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Black Presence on U.S. Boards Declines, Hedge Funds Cited by Some

Mellody Hobson, President of Ariel Investments
Mellody Hobson, President of Ariel Investments

African-Americans make up 8.6 percent of directors on the boards of the largest 200 companies by revenue in the S&P 500 in 2015, down from 9.6 percent in 2010, according to the annual Board Index study by Spencer Stuart, one of the largest executive search firms.

Earlier this year, Ronald Parker, CEO of The Executive Leadership Council, told CNN Money that the numbers are going south.

“Corporate boards, too, lack racial diversity and are overwhelmingly white. That needs to change, too, and boards need to be very, very intentional and methodical in succession planning,” said Parker.

Financial Advisor states that the reasons for the decline include the desire of boards to appoint members with particular qualifications such as cybersecurity expertise or a background in international business. Also, some African-American investors worry the increasing influence of activist hedge funds – where the presence of blacks is minimal – in appointing board members is partly to blame.

According to a study released last month by the National Association for Law Placement, there are only 1.8 percent of Black partners at big U.S. law firms. In fact, just 5.9 percent of U.S. college presidents were African-American in 2011, the most recent year studied by the American Council on Education. Although the numbers are low, the amount of African-American candidates is more than sufficient.

“Sometimes you have to remind them there are other people out there,” Kurt Schmoke, an African-American who is president of the University of Baltimore and a director of Legg Mason Inc. and McGraw Hill Financial, mentioned in Reuters.com.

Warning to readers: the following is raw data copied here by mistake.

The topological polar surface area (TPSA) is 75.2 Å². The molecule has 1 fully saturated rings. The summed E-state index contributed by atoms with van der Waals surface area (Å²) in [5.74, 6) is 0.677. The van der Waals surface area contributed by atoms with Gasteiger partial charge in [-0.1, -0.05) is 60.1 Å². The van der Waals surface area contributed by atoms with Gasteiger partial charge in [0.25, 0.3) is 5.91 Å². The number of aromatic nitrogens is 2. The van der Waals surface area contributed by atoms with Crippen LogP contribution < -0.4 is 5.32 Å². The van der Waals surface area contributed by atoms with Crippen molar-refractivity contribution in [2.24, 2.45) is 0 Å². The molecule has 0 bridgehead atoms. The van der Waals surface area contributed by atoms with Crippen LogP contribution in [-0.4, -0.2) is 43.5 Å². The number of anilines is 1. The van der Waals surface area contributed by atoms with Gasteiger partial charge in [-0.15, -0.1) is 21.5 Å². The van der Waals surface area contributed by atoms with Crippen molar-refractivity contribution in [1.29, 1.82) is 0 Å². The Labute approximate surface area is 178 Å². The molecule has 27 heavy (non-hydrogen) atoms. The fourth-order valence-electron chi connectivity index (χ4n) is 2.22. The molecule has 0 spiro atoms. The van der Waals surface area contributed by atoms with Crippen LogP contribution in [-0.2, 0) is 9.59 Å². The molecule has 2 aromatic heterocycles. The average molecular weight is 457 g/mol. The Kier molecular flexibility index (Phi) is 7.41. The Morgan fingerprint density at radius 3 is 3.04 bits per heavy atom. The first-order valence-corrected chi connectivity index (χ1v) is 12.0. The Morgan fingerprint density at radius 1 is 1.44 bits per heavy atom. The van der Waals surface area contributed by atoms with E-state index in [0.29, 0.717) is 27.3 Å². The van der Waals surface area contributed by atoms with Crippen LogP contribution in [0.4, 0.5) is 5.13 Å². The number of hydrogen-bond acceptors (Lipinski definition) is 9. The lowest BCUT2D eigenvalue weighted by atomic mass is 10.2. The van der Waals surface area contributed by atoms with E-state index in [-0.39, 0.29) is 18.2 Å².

According to a Reuters analysis of securities filings, company websites, and checks with individuals, among the ten campaigns against the largest companies that have gone to a shareholder vote since 2013 (identified by financial services group Houlihan Lokey), activists nominated 50 directors for board seats. And of that group, about 40 were white men and 6 were white women.

Reuters.com reported that there was just one African-American nominated, Lionel Nowell, part of the Starboard Value slate that won seats at Darden Restaurants last year. A former PepsiCo Inc. executive, Nowell is now a Darden director and is also a director at Bank of America Corp.

Parker told Financial Advisor that these trends mean companies need to look harder and “move beyond their normal circles to find talent who could serve as board members.”

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